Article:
James “The Amazing” Randi spoke at the University of Illinois at Urbana-Champaign a couple nights ago.
It seems to have gone well.
Justin Doran, a member of the Atheists, Agnostics and Freethinkers group that helped bring Randi to the school, wrote a piece about him and (Nobel Prize winner and fellow speaker that night) Dr. Richard Roberts in the Daily Illini:
Randi’s speech focused on one central theme: how reasonable, intelligent people can be tricked. This includes trained scientists. In fact, as Randi pointed out, assuming the world and other people operate in a manner conducive to scientific investigation is a dangerous misstep. We must constantly be skeptical of the world around us, and to do any less would be to backslide on the empiricist tradition that has so greatly propelled the human species.
By far the most important quality exhibited by these two men was openness to the possibility of being wrong. Even though Professor Roberts is probably attached to his personal theory of religion, if its inadequacy could be demonstrated to him I have no doubt that he would abandon it immediately. And this, I think, is the quality that should continue to define atheist communities in the United States.
You can read a much more detailed account of what happened at Action Skeptics. My favorite part of the story is this:
The clear champion [of questions asked], though, was an Asian kid who began, quite ironically, by saying “I’m going to preface my question with a story.” The audience began to groan because, see, we had actually heard professor Roberts speak. I’m going to try, now, to the best of my ability, to recount the first part of his story as he told it.
“A couple of years ago, I was driving down the road and I was involved in a hit and run. I got into the accident and I was just so scared of something happening that I just fled the scene. Later on, when the police came to my house to ask about it, I was just so scared of getting in trouble that I lied to them about it.
“But, even though I was in this terrible situation and could have got in big trouble, through the grace of God I was able to avoid punishment. God delivered me through that situation because of my faith in Him. We are all tied together in faith and in Christ–”
Randi: “Do you have a question?”
Hit-And-Run: “Yes. Can science prove love?”
Randi and Roberts looked at each other, pondered for a second, and then said “No!”
The audience erupted. It was comedy gold.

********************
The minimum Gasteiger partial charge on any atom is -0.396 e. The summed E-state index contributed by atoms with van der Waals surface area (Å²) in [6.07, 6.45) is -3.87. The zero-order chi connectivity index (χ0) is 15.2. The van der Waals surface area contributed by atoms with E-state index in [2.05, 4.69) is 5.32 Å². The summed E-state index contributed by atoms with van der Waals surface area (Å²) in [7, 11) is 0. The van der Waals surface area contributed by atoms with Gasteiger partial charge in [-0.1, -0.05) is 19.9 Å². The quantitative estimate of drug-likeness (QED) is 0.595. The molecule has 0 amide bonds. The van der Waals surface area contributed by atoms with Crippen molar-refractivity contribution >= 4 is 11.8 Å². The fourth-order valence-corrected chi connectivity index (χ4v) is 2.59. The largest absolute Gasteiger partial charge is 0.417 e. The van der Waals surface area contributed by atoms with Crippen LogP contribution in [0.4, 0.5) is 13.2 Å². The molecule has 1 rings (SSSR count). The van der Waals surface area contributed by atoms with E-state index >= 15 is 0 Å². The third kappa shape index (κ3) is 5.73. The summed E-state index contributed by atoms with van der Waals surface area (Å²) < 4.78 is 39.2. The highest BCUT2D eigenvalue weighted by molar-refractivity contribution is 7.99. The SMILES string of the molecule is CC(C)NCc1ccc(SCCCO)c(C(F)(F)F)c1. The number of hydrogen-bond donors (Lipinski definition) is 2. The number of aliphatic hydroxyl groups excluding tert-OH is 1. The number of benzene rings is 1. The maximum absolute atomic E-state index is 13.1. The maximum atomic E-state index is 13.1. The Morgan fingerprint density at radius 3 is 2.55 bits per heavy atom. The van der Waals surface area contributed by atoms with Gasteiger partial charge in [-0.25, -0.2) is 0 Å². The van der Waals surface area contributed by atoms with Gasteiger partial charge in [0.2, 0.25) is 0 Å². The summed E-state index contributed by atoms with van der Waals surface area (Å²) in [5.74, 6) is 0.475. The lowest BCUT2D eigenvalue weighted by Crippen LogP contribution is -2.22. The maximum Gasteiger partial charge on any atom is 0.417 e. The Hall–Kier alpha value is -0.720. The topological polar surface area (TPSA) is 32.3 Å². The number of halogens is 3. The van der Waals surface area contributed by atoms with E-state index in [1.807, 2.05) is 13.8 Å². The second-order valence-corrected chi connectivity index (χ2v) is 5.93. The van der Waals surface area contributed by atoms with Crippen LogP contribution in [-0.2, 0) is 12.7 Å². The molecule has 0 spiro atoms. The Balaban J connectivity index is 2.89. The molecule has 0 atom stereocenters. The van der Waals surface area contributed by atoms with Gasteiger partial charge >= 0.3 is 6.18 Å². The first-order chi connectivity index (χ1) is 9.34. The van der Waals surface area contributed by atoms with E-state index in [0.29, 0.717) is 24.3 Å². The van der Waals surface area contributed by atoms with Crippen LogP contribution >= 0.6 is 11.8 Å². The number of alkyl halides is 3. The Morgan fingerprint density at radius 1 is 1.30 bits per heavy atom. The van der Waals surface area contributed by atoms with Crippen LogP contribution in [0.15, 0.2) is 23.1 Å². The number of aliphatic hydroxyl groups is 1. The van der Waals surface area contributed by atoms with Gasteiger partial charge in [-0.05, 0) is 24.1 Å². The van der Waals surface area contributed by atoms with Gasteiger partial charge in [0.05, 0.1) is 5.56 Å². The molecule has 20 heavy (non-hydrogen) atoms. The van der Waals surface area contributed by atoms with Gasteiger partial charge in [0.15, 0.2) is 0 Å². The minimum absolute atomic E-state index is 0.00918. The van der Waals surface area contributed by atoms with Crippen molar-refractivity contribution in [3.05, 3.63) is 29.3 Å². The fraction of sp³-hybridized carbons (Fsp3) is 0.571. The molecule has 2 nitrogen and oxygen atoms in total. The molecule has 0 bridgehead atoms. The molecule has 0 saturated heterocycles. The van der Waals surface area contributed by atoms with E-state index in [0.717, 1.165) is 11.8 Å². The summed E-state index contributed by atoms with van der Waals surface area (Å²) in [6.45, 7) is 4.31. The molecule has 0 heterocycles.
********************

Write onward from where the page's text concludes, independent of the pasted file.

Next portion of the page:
Hit-And-Run, however, was undeterred. Before they could move over to the other mic for the next speaker, he began rambling even more about faith and Christ and how Jesus saved him and the path was open for us all and Jesus said this and Jesus said that, each met with a “No, a man said that Jesus said that,” from Randi.
What had begun as a collective groan became mass heckling. “Sit down!” we shouted. “Shut your ass up!” “We don’t come to your church and bother you!” “Get off the mic!” I leaned over to Tom and said “Somebody taze him, bro!”
Someone shouted “God bless you!” He was in the minority.
Randi and Roberts kept telling him to give up the mic to someone else, as he had been there for at least five minutes, but he refused. Eventually they just cut that mic. He tried to speak anyway, unamplified, but Randi talked over him and moved to the other mic.
Buddy just stood there, a look of placid, idiot determination on his face, as Randi and Roberts fielded question after question from the other mic. Every once in a while he would try to say something, but, unmiked, his words would fall flat.
Then someone made the mistake of turning his mic back on. “Can I finish my point?”
Randi: “You don’t have one. You’ve been there long enough.”
He tried to speak some more about Christ and salvation and blah blah blah.
Randi: “I think he’s hogged enough of everyone else’s time, don’t you folks?”
The hall resounded with applause and shouting. Hit-And-Run reluctantly and frustratedly sat down, head still held high.
It is hard for me to impress upon you, the reader, the sheer incoherence with which he spoke. It was long run-on sentences, rambling nonsense with no point in sight. He was a Godbot, almost literally, and he didn’t seem to understand that nothing he was saying was going anywhere. He stood there like a moron once they cut his mic, in a display that he and his few Christian supporters probably thought was brave but was, in reality, ignorant and pathetically pigheaded.
I don’t understand where this notion comes from, that the way to make your point is to evangelize to a crowd that wants little to do with your religious beliefs.
Someone tell me how his story had any sort of positive effect on the audience. If anything, they want less to do with Christianity than before.